Gotta catch em all, all over again, in this remake of the 1999 classic. Now packed with a Tamagotchi style pedometer.
Catch ‘em like it’s 1999 with this Pokémon remake.
The original Pokémon Gold and Silver games from the late nineties are remembered fondly by many fans for being the best in the series and it’s not hard to see why. These second second generation Pokémon games brought great innovation to the series: berries, breeding, day/night cycles and both the dark and the steel types, it’s unfortunate that this level of innovation still remains unmatched a decade later. Now these games have now been brought forward into the fourth generation, with nearly double the Pokémon and all the other tweaks we’ve seen over the last ten years.
I could jabber on about the specifics of many of these changes, but before I loose you let me go little into what a Pokémon game actually is. You take the role of a silent child protagonist tasked with cataloging and and capturing Pokémon while also training these Pokémon so you can become the greatest Pokémon trainer. Pokémon themselves are creatures of vastly differing shapes and sizes each made up of one (or two) of seventeen different types which is effective against select other types in battle. Battling is turn based and the type advances give a rock/paper/scissors vibe: for instance, water beats fire, fire beats grass and grass beats water. You use your Pokemon to catch other wild Pokémon and to battle trainers for money and experience which can be used to level up your Pokémon so it may learn new attacks and eventually evolve into a newer and tougher version of itself. There’s a lot of depth to the series that goes way beyond just looking for type advantages, there’s items to hold, breeding and higher level players carefully monitor their Pokémon as they level to be sure they are raising the correct statuses. To learn every aspect of the system is extremely complex but what makes the series work so well is that you don’t need to know all these intricacies to enjoy it.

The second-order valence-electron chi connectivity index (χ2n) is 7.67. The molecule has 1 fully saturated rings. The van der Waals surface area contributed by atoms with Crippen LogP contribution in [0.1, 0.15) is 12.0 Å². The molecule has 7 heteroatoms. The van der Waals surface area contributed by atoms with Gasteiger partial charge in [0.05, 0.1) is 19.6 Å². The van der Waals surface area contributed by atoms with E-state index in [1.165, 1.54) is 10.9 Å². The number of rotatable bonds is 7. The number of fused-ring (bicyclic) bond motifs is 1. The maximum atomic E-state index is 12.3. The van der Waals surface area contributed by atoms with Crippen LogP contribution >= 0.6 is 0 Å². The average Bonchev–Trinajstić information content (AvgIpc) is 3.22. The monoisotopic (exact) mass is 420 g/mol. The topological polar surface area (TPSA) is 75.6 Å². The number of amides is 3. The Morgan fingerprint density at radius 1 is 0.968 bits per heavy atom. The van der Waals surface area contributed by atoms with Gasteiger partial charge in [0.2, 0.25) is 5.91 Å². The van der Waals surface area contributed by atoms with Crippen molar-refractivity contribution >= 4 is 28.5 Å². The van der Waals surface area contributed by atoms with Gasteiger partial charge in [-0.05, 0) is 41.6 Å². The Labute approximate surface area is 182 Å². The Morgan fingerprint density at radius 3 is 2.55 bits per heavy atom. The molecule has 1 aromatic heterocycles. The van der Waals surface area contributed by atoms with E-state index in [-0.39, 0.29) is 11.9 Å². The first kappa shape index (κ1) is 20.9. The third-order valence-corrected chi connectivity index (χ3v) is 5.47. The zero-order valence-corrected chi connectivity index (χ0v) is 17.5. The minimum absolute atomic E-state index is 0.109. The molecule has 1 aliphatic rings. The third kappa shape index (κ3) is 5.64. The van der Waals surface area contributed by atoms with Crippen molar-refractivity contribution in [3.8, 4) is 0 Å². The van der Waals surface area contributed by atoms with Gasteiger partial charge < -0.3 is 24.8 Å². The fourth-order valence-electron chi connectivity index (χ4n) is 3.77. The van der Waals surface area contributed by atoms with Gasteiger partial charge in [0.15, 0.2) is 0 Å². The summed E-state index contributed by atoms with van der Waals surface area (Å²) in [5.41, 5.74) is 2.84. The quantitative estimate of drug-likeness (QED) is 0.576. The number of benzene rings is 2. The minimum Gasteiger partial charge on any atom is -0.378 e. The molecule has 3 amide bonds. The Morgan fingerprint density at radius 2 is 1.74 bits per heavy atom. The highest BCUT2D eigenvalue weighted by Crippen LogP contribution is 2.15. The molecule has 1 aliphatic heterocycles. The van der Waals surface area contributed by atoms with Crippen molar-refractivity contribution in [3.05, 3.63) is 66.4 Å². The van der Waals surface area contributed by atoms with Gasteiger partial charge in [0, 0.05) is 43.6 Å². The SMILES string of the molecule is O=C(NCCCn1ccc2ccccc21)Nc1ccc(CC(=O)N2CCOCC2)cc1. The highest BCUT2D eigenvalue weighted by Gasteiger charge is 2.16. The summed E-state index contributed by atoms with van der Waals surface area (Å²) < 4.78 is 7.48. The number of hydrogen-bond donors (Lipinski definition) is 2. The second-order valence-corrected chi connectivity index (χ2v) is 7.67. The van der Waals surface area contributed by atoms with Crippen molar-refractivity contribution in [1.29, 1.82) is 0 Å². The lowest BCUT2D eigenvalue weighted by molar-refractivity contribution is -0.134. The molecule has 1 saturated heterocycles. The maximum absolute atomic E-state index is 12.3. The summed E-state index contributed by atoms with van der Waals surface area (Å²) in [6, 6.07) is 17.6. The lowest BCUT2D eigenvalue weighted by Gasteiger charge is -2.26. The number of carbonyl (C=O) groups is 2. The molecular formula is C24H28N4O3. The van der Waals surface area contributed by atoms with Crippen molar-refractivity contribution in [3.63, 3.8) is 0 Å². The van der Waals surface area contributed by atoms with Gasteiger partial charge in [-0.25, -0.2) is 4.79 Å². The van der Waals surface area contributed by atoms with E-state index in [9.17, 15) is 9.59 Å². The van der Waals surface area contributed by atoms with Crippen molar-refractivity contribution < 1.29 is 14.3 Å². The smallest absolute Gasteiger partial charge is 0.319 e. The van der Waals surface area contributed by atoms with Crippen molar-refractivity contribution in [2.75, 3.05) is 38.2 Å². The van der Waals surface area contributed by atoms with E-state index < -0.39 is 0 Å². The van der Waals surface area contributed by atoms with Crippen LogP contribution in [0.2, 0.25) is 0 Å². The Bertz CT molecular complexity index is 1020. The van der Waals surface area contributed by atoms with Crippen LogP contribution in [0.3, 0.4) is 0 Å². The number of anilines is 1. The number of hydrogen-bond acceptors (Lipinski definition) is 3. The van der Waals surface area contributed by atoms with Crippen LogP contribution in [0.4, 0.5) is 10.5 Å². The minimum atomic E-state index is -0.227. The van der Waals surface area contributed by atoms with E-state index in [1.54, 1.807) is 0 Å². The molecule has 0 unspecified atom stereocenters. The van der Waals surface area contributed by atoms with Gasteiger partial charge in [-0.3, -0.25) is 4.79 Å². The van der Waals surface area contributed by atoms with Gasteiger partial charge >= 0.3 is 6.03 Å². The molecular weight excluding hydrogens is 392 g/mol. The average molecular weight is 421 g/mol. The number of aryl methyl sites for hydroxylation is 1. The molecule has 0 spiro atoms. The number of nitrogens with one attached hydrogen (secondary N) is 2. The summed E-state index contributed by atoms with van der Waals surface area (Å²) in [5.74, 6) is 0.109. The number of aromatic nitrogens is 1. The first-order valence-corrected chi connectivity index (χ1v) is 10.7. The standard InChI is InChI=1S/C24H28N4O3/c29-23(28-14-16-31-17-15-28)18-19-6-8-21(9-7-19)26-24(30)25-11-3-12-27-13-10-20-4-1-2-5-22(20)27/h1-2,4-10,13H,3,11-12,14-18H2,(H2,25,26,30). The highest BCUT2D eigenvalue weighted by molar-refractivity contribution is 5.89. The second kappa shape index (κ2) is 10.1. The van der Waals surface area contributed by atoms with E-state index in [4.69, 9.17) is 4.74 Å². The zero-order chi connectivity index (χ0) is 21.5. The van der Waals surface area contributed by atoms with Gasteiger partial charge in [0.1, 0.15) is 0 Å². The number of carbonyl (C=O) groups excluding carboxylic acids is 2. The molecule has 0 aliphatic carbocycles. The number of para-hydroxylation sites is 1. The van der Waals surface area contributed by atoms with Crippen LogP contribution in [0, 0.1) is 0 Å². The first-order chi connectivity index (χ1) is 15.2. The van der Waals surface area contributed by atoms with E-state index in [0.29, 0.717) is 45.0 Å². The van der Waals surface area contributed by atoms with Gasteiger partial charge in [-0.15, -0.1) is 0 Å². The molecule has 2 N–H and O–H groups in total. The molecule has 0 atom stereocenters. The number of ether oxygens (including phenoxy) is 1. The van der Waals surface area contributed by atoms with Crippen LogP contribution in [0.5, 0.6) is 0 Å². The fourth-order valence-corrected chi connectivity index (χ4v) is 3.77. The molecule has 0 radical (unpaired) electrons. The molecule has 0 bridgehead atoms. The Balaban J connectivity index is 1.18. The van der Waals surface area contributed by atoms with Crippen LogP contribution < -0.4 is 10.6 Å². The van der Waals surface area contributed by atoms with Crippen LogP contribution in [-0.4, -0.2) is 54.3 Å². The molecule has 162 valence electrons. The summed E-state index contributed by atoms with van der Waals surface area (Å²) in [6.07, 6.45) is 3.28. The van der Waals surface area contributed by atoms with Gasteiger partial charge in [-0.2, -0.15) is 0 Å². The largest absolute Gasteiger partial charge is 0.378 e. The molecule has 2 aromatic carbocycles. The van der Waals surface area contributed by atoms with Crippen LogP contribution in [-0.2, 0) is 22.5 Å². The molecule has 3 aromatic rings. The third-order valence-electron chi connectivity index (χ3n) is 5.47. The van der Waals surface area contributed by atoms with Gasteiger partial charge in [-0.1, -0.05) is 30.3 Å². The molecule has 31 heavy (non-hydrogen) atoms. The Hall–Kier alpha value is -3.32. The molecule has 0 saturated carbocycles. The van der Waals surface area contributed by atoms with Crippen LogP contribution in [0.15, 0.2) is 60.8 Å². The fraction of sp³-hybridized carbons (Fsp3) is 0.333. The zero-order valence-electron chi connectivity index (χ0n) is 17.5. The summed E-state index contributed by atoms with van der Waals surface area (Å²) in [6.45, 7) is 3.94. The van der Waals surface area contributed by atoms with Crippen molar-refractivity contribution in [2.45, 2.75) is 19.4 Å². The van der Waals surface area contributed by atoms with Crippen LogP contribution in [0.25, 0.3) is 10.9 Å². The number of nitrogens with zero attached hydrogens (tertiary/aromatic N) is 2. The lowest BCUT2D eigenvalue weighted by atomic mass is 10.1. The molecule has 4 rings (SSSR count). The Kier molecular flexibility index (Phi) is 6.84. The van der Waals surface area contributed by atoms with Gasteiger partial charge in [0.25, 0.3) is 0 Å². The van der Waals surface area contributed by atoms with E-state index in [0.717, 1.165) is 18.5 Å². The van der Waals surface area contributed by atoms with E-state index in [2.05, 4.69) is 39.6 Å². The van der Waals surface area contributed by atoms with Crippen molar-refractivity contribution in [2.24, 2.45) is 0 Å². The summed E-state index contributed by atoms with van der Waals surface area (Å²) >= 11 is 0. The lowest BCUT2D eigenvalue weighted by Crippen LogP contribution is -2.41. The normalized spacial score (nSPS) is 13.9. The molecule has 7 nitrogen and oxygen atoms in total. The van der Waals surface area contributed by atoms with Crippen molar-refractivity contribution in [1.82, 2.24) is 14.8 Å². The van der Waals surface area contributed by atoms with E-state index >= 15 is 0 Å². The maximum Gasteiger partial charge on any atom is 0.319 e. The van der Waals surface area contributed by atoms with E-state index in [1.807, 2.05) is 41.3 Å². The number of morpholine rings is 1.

The most visible change in these new games is the Pokéwalker, a Tamagotchi pedometer hybrid that can connect to HearGold and SoulSilver through an infrared connector build into the cartridge. By walking around with Pokewalker you’ll generate watts that can be spent searching for new items or Pokemon that can’t be found in the main game without trading. The features here are very simple and unlike the heinous Tamagotchis of old you won’t have to play with and feed your creature every few hours and there’s no Poképoop to clean. Despite it’s simplicity or perhaps because of it, the Pokéwalker is one of the more inventive features of the game, being able to level up your Pokémon through your daily activities might be a fascinating idea but the fact that there’s an infrared transmiter and reciever in the top of a already tiny DS cartridge continues to blow my mind.
Other new changes are mostly dragged across from Platinum. Online trading as well as battles in the Battle Frontier are the most welcome carry overs but beyond this many of the menu screens have been redone to work a little better with the touchscreen than the previous DS games. With the exception of using the directional pad to move, the entire game can now be controlled through the touchscreen alone which can be very useful if you should want to walk around while using the item finder or if you’ve developed some kind of unnatural hatred for buttons. There have also been some aspects of recent games that have been replaced with a new feature such as the Pokéthlon; a collection of ten minigames to replace contests and a customizable Safari zone in place of the Sinnoh underground. Finally the slot machines have been replaced with a new card game called ‘Voltorb flip’ that behaves a little like Picross but sadly requiring a great deal more luck.
The story lines throughout the Pokémon series have never really moved far passed their roots, but experiencing the story of this decade old game helps highlight just how over the top the stories have become. In HeartGold/SoulSilver the story is as rudimentary as it ever was and besides a few run-ins with Team Rocket and finding where gym leaders might be hiding there’s not much going on. The story does come across as intentionally basic, with no disillusions of greatness but for some this simplicity might not be too appealing.
Pokemon HearGold/SoulSilver might be great remakes but they offer little in the way of surprises which in itself shouldn’t be that surprising, as ironically evolution seems to be the biggest thing missing from the Pokemon series. This is a game for the fans of the series with fond memories of the originals or for those interested in the new Pokéwalker gadget. For those who never made it through Diamond/Pearl you’ll be unlikely find anything compelling here that the previous games didn’t have.